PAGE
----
Making Water Conservation a Way of Life in California

Tomato crops that receive underground micro irrigation on the Joe Muller and Sons farm in Woodland, California
Phil Hogan/USDA


The top action item in California's Water Action Plan is to "make conservation a way of life." In order to accomplish this, we cannot allow ourselves and the public to experience the short-term memory that often follows a multi-year drought; instead we must build upon the conservation and efficiency savings we have achieved during this unprecedented drought. Adopting a suite of strong permanent conservation measures is the most effective way to fulfill our ongoing obligation to conserve water resources.

Today's Executive Order from California Governor Jerry Brown does just that. It lays out a framework for water suppliers to make conservation a permanent reality and ensures Californians continue to use this precious resource efficiently regardless of supply conditions.

The Executive Order focuses on four important areas:

  1. Use Water More Wisely by making permanent prohibitions of wasteful practices and continued reporting of water demands.
  2. Eliminate Water Waste by focusing on leaks in our water distribution systems, irrigation systems, homes and businesses.
  3. Strengthen Local Drought Resilience by requiring water suppliers to set targets based on local land uses and associated demands and having consistent planning guidelines for extended water shortages.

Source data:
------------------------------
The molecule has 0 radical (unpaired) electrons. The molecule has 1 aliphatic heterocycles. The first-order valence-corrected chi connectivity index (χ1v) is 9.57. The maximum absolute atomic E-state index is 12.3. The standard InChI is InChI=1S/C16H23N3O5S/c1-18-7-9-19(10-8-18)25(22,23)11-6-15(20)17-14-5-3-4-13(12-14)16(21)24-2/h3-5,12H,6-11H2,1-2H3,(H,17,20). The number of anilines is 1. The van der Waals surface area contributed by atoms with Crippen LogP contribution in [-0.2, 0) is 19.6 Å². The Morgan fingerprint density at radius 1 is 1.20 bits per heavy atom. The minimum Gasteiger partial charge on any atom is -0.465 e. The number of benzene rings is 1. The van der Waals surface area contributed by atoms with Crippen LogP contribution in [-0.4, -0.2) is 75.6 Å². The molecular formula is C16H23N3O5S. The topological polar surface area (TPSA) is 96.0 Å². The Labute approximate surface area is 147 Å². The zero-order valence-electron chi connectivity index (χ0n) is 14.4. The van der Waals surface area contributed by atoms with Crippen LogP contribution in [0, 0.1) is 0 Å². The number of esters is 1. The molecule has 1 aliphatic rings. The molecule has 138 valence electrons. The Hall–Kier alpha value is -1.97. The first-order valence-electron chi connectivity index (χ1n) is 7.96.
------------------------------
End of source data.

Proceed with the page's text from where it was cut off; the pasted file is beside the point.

4. Improve Agricultural Water Use Efficiency and Drought Planning by broadening the number of suppliers that must submit the agricultural water management plans and expanding reporting requirements, particularly planning for periods of extended water shortages.

Californians have done an incredible job reducing water demand during this unprecedented drought emergency, but we know that state-wide savings targets were more challenging for some communities to achieve than for others. The Executive Order announced today addresses some of the fairness and equity issues raised during the emergency regulation by: 1) prioritizing the elimination of water waste, 2) focusing on reasonable and efficient water use based on local conditions rather than allocating reductions based on per capita use, and 3) addressing agricultural water use efficiency, which was not effectively addressed in any of the emergency regulations.

Even in normal years, California operates from a severe water deficit—with business as usual, we simply don't have enough water to supply all the competing demands of cities, farms and business, while maintaining essential flows into the San Francisco Bay-Delta and other the rivers and waterways essential to our water supply. In dry years—like the ones we're currently experiencingthis deficit becomes more apparent.

After this winter's disappointing El Niño and projections for La Niña next winter which could mean a return to dry conditions, it's become clear that this drought isn't going anywhere. And the reality of climate change is that hotter, drier weather will become the new normal in the West. It's essential that California implement permanent regulations that build on the conservation we've achieved during this unprecedented drought and prepare our state for that new reality and we are relieved to see that Gov. Brown is continuing to make water sustainability and drought resilience a priority for our state going forward. 

Most Californians did a great job saving water under the temporary water restrictions set forth by Gov. Brown and the State Water Resources Control Board. Now it's time to make those behavior changes our new normal. 

About the Authors

Tracy Quinn

Director, California Water Conservation & Efficiency

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